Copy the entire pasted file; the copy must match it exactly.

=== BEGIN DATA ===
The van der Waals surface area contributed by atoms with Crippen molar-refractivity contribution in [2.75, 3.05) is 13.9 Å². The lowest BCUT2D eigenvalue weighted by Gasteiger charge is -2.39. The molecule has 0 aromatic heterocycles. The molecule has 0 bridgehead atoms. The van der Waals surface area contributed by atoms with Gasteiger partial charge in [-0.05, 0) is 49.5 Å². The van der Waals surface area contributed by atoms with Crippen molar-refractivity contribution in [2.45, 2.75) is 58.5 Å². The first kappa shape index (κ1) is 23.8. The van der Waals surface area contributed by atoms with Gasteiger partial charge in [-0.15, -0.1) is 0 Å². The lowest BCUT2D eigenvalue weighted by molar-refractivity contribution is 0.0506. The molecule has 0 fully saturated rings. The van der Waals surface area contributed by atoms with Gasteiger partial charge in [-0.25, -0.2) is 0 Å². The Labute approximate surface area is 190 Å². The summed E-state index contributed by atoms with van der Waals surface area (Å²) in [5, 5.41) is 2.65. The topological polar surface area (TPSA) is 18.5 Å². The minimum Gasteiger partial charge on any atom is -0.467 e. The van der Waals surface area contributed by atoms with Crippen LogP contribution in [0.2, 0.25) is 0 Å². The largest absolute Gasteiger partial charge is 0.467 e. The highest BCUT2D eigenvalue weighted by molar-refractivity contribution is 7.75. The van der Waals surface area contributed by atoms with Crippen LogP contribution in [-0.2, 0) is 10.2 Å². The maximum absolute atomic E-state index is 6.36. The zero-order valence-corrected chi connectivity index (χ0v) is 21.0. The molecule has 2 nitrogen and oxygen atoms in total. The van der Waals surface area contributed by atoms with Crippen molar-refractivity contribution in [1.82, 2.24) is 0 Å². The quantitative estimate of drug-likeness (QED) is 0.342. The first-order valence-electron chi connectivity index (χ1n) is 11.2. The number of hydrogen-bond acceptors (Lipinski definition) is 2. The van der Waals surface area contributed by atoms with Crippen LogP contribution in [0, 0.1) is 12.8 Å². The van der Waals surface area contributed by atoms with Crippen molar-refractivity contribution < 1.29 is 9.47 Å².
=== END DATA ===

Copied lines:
The van der Waals surface area contributed by atoms with Crippen molar-refractivity contribution in [2.75, 3.05) is 13.9 Å². The lowest BCUT2D eigenvalue weighted by Gasteiger charge is -2.39. The molecule has 0 aromatic heterocycles. The molecule has 0 bridgehead atoms. The van der Waals surface area contributed by atoms with Gasteiger partial charge in [-0.05, 0) is 49.5 Å². The van der Waals surface area contributed by atoms with Crippen molar-refractivity contribution in [2.45, 2.75) is 58.5 Å². The first kappa shape index (κ1) is 23.8. The van der Waals surface area contributed by atoms with Gasteiger partial charge in [-0.15, -0.1) is 0 Å². The lowest BCUT2D eigenvalue weighted by molar-refractivity contribution is 0.0506. The molecule has 0 fully saturated rings. The van der Waals surface area contributed by atoms with Gasteiger partial charge in [-0.25, -0.2) is 0 Å². The Labute approximate surface area is 190 Å². The summed E-state index contributed by atoms with van der Waals surface area (Å²) in [5, 5.41) is 2.65. The topological polar surface area (TPSA) is 18.5 Å². The minimum Gasteiger partial charge on any atom is -0.467 e. The van der Waals surface area contributed by atoms with Crippen LogP contribution in [0.2, 0.25) is 0 Å². The largest absolute Gasteiger partial charge is 0.467 e. The highest BCUT2D eigenvalue weighted by molar-refractivity contribution is 7.75. The van der Waals surface area contributed by atoms with Crippen LogP contribution in [-0.2, 0) is 10.2 Å². The maximum absolute atomic E-state index is 6.36. The zero-order valence-corrected chi connectivity index (χ0v) is 21.0. The molecule has 2 nitrogen and oxygen atoms in total. The van der Waals surface area contributed by atoms with Crippen molar-refractivity contribution in [1.82, 2.24) is 0 Å². The quantitative estimate of drug-likeness (QED) is 0.342. The first-order valence-electron chi connectivity index (χ1n) is 11.2. The number of hydrogen-bond acceptors (Lipinski definition) is 2. The van der Waals surface area contributed by atoms with Crippen LogP contribution in [0, 0.1) is 12.8 Å². The van der Waals surface area contributed by atoms with Crippen molar-refractivity contribution < 1.29 is 9.47 Å².